Appreciation: The Greatest Part of Returning to the USA

Silent gratitude isn’t much use to anyone.  ~G.B. Stern

“To speak gratitude is courteous and pleasant, to enact gratitude is generous and noble, but to live gratitude is to touch Heaven.” -Johannes A. Gaertner (1912-1996) Art History Professor, Theologian, Poet

“In all affairs it’s a healthy thing now and then to hang a question mark on the things you have long taken for granted.” -Bertrand Russell (1872-1970) Philosopher, Mathematician

appreciation [əˌpriːʃɪˈeɪʃən -sɪ-]  noun

1. thanks or gratitude

2. assessment of the true worth or value of persons or things

 

Prague's Spires and Bridges with Snow in Winter
Prague’s Spires and Bridges with Snow in Winter

Not long ago, a wise friend wrote a spontaneous comment to me about the expat experience. She, too, had been an American who had lived for an extended period of time outside the United States. And she, too, had moved back to the United States recently with her family. I have thought about and repeated what she said many times over the past few weeks, as I and my family transition from our almost 4 years of living abroad in the Czech Republic. What she said was this:

“The best thing about being an expat is the appreciation you have for everything when you return.”

I might only be able to add, with emphasis and bold letters, to the word EVERYTHING. Because that’s what it really is: I appreciate EVERYTHING.

It’s funny. I don’t think I ever realized just how much I would appreciate home until I’ve returned. The most basic things are the things I am most profoundly grateful for, for instance:

  • Safety and security: i.e.: that there aren’t mafia men in trench coats on 24-hour stake-out on my street for over a month straight (truth about the end of my time in Prague)
  • Security: 911 and the ability to get help if and when we need it
  • Public benefits: lines to mark the middle and edges of roads, shoulders on roads, snowplows, on-ramps and off-ramps
  • Consumer: uh, this one is impossible to depict the reality in former Soviet countries, but the shopping experience is completely opposite of what I enjoy
  • Public and professional behavior and demeanor: service, warmth, smiles, kind words and deeds
  • Family needs: a GYM! With safe courts. For my active family, it’s amazing being here.
  • Personal smiles: a refrigerator bigger than my Prague dorm-sized fridge (for my family of 5)
  • Frivolous: Ice in drinks, free water at restaurants

I do believe it is true that we are most at home in the places from which we were born and raised. We become accustomed to the way things work and how we perform our daily lives, and when things are different, we feel uncomfortable. The discomfort isn’t a bad thing. Obviously, it’s good in the best way, for how else do we fully come to understand and appreciate what we have?

What have you recently noticed you are most grateful for?

Published by Jennifer Lyn Art

About Jennifer Writer Author Photographer Artist Corporate Marketer Happy Wife & Mom World Traveler Grateful.

5 thoughts on “Appreciation: The Greatest Part of Returning to the USA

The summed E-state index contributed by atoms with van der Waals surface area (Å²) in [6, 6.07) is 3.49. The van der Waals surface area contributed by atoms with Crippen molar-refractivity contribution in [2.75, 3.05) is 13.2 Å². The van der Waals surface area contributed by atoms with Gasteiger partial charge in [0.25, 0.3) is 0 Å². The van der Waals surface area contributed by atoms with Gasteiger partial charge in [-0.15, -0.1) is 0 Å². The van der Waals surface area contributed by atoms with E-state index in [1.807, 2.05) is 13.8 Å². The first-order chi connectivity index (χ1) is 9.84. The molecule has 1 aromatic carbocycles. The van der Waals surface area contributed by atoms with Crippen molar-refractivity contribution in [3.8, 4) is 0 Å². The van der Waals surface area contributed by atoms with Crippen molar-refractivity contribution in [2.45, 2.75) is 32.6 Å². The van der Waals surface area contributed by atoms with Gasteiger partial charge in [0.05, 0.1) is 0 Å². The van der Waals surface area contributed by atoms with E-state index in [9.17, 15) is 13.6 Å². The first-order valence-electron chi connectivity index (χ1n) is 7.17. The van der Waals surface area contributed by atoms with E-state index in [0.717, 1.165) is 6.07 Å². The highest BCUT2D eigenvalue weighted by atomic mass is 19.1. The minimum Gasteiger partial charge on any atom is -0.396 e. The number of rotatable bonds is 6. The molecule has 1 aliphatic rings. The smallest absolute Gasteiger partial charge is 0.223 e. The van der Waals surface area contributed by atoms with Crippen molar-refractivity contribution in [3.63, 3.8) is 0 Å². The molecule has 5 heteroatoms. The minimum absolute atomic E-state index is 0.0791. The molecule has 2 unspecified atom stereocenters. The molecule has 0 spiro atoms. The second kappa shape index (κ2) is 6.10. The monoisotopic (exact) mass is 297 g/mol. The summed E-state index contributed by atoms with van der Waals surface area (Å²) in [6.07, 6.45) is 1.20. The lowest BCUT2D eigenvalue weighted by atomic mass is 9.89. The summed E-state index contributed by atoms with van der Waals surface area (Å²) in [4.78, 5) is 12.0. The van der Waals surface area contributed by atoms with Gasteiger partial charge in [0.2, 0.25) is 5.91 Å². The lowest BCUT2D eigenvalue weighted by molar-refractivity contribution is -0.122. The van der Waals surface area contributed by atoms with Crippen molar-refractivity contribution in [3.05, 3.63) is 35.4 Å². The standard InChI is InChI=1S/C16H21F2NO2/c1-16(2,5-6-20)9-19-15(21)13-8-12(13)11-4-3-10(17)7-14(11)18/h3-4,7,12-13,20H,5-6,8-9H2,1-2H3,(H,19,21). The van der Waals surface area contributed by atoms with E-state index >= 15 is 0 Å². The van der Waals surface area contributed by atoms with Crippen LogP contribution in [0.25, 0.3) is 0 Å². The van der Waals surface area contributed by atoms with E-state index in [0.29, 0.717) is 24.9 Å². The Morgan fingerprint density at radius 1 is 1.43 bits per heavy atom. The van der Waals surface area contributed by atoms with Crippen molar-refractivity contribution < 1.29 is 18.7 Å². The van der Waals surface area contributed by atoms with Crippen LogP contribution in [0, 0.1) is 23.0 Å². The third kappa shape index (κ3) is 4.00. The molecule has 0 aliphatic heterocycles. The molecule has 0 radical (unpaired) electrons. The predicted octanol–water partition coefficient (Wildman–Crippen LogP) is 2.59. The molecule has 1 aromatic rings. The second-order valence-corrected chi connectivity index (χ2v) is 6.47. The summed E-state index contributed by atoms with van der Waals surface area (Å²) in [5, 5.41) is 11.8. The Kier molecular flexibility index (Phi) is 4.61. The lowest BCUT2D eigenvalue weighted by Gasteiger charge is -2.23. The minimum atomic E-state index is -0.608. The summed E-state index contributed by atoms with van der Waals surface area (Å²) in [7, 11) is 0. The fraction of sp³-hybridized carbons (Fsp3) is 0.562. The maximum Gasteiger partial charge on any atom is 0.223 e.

1. This is a very nice entry, Jen — i think the US is unbeatible on consumer experience & customer service. That’s the one and utmost thing I miss anywhere else on the globe. Glad you guys are settling in, and had such a wonderful, interesting time in Europe! xxx

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  2. I moved to Dublin last September to do a professional development course at Trinity. I was so excited for the opportunity to live in Ireland and attend a prestigious college. Two things I learned rather quickly were how grateful I am to be an American and how vacationing somewhere is far from the same as living in that same place. Living in another country has taught me to appreciate the following things which I took for granted in America: convenient stores, large grocery stores, accurate and thorough websites, the ease with which we can open a bank account and get an ATM card, good beer, fountain soda, stores that stay open after 5pm, stores that open on Sundays, American bacon, pedestrians having the right of way, people who clean up after their dog, clothing store sales, Charmin toilet paper, Ramen noodles, cheap(er) electricity, central heating, the lack of smell of burning peat and most importantly the plethora of clean, straight(er) teeth. However, I am sure once I move back to Chicago in June I will have a list of things I miss about Ireland! After all, it’s still a great country.

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    1. You are so right about so many things. The point I love that you made, especially, is this: “how vacationing somewhere is far from the same as living in that same place.” From my experience, the only way we learn that point is by actually trying to live somewhere outside the US. The longer I lived in Prague, the more I came to understand why the country was so different from what I was used to in the US. Despite the opinions of many Anericans, the US has been an incredible place to live and become and thrive. And thus I’m back to the grateful piece. I’m so grateful for the US, and plan to do and be all I can to help it remain and become even more a place where freedoms define us.

      Thanks so much for sharing, Katie. I hope the rest of your course and time in Ireland is enriching and that you live it up each day as best you can. Cheers!

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  3. I loved this piece. Memories of returning home after living abroad came flooding back. Personal smiles is one I remember most, as well. Thank you.

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